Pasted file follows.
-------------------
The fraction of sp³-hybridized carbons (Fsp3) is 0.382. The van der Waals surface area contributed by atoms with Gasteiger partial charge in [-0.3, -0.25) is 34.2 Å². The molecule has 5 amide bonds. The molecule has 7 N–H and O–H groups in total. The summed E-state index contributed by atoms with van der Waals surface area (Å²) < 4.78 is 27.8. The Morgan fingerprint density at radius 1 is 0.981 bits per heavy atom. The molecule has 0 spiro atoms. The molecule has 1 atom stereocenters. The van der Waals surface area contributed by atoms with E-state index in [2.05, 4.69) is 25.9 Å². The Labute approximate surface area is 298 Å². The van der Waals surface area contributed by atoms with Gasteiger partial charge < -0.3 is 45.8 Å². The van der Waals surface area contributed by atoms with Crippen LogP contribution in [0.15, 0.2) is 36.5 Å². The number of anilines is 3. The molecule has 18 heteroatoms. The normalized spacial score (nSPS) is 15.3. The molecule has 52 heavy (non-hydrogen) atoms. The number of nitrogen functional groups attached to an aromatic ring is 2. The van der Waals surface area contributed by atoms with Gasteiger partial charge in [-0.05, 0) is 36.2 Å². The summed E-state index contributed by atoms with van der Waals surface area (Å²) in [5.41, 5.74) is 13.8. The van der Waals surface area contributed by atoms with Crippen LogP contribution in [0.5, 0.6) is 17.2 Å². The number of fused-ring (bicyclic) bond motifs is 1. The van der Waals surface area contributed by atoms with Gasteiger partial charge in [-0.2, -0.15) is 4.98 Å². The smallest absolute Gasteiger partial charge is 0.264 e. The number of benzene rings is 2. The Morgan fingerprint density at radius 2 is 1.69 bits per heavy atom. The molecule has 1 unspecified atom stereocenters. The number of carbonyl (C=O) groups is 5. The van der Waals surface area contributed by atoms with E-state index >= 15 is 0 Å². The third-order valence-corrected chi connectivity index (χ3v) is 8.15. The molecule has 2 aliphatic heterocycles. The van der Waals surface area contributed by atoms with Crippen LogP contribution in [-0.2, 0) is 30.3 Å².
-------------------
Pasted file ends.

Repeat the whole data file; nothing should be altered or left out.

The fraction of sp³-hybridized carbons (Fsp3) is 0.382. The van der Waals surface area contributed by atoms with Gasteiger partial charge in [-0.3, -0.25) is 34.2 Å². The molecule has 5 amide bonds. The molecule has 7 N–H and O–H groups in total. The summed E-state index contributed by atoms with van der Waals surface area (Å²) < 4.78 is 27.8. The Morgan fingerprint density at radius 1 is 0.981 bits per heavy atom. The molecule has 0 spiro atoms. The molecule has 1 atom stereocenters. The van der Waals surface area contributed by atoms with E-state index in [2.05, 4.69) is 25.9 Å². The Labute approximate surface area is 298 Å². The van der Waals surface area contributed by atoms with Gasteiger partial charge < -0.3 is 45.8 Å². The van der Waals surface area contributed by atoms with Crippen LogP contribution in [0.15, 0.2) is 36.5 Å². The number of anilines is 3. The molecule has 18 heteroatoms. The normalized spacial score (nSPS) is 15.3. The molecule has 52 heavy (non-hydrogen) atoms. The number of nitrogen functional groups attached to an aromatic ring is 2. The van der Waals surface area contributed by atoms with Gasteiger partial charge in [-0.05, 0) is 36.2 Å². The summed E-state index contributed by atoms with van der Waals surface area (Å²) in [5.41, 5.74) is 13.8. The van der Waals surface area contributed by atoms with Crippen LogP contribution in [0.5, 0.6) is 17.2 Å². The number of fused-ring (bicyclic) bond motifs is 1. The van der Waals surface area contributed by atoms with Gasteiger partial charge in [-0.2, -0.15) is 4.98 Å². The smallest absolute Gasteiger partial charge is 0.264 e. The number of benzene rings is 2. The Morgan fingerprint density at radius 2 is 1.69 bits per heavy atom. The molecule has 1 unspecified atom stereocenters. The number of carbonyl (C=O) groups is 5. The van der Waals surface area contributed by atoms with E-state index >= 15 is 0 Å². The third-order valence-corrected chi connectivity index (χ3v) is 8.15. The molecule has 2 aliphatic heterocycles. The van der Waals surface area contributed by atoms with Crippen LogP contribution in [-0.2, 0) is 30.3 Å².